Lung Association Offers Tips to Protect Lungs During Extraordinary Heat Season

With temperatures rising across South Carolina and throughout the country, following these tips to protect lung health can help save lives.

 Extreme weather conditions, including the current heatwave throughout the United States, can make breathing more difficult, especially for those living with lung disease. As the continued effects of climate change are apparent throughout the country, the American Lung Association offers these simple steps to protect lung health during extreme heat:

  • Monitor air quality. Air pollution can be very high during summer and other extreme heat periods. Those with asthma and other lung diseases are at higher risk of being negatively impacted by air pollution during these times.
  • Do not exercise outdoors during extreme heat. It’s not just uncomfortable, it can be deadly.
  • Take steps to keep your body cool.
    • Drink plenty of fluids to stay hydrated, even if you don’t feel thirsty.
    • Wear lightweight, loose-fitting clothing.
    • If you do not have working A/C in your home, locate air-conditioned spaces such as shopping malls and stay there during the late afternoon when temperatures are highest. Many areas offer cooling centers at libraries, community centers, or other public buildings. Even a few hours spent in air conditioning can help your body stay cooler when you return home.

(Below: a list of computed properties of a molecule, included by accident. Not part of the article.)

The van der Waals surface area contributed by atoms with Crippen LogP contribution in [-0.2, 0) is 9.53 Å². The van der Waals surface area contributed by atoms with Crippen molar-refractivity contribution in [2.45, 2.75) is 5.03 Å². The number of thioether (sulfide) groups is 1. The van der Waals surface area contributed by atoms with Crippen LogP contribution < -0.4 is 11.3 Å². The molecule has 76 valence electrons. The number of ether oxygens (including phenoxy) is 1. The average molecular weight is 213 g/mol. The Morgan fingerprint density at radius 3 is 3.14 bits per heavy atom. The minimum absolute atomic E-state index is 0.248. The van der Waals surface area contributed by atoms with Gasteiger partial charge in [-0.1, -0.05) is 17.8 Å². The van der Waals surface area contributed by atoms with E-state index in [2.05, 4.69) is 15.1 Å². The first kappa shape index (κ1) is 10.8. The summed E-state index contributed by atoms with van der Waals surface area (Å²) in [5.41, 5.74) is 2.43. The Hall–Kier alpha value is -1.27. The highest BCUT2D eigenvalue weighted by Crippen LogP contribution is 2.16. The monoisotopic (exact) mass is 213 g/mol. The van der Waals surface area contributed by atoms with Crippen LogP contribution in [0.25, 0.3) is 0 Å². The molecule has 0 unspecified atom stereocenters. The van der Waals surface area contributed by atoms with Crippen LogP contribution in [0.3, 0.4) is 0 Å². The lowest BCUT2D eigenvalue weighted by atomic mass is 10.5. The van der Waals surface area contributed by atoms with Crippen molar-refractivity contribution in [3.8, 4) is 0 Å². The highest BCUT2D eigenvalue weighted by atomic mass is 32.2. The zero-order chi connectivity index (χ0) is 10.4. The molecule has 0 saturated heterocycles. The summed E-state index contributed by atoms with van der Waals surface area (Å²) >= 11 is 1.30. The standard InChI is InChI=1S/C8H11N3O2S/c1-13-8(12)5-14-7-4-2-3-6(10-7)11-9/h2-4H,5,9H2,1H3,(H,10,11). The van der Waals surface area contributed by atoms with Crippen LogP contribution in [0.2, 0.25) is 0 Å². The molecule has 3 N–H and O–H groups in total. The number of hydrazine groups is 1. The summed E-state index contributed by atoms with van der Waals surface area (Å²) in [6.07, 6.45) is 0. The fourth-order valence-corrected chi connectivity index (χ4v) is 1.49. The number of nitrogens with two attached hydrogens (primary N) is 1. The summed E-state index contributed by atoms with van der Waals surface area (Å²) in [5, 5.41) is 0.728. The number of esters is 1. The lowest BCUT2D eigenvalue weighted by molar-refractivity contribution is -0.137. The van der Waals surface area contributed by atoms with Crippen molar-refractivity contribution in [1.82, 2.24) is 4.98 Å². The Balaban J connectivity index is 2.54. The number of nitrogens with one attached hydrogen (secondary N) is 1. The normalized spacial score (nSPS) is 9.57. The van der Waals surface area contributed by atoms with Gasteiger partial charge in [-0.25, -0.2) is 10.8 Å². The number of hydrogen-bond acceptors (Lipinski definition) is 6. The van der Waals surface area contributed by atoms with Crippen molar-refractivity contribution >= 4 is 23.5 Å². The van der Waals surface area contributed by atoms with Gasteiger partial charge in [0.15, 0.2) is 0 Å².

• Electric fans may lend a false sense of comfort when temperatures reach 95 degrees or higher due to creating air flow, but not reducing body temperature. This could increase your risk of heat-related illness. Instead, take a cool shower or bath to cool your body temperature.
  • Keep your medications with you. It is important for those with chronic lung diseases such as COPD and asthma to always keep quick-relief medications with them and to follow their asthma or COPD action plan. If you know extreme weather is coming, make sure you have enough medication on hand to last a few days and contact your healthcare provider if your symptoms do not improve or become worrisome.
  • Ask for help. The American Lung Association Lung HelpLine at 1-800-LUNGUSA is staffed by nurses and respiratory therapists and is a free resource to answer any questions about lung health – including how to protect yourself during extreme heat.
  • Help others. Check on elderly and vulnerable neighbors frequently to ensure their homes are safely cooled and vented.

For more information and to get involved, visit Lung.org/disaster.

For more information, contact:

James A. Martinez
(312) 445-2501
[email protected]

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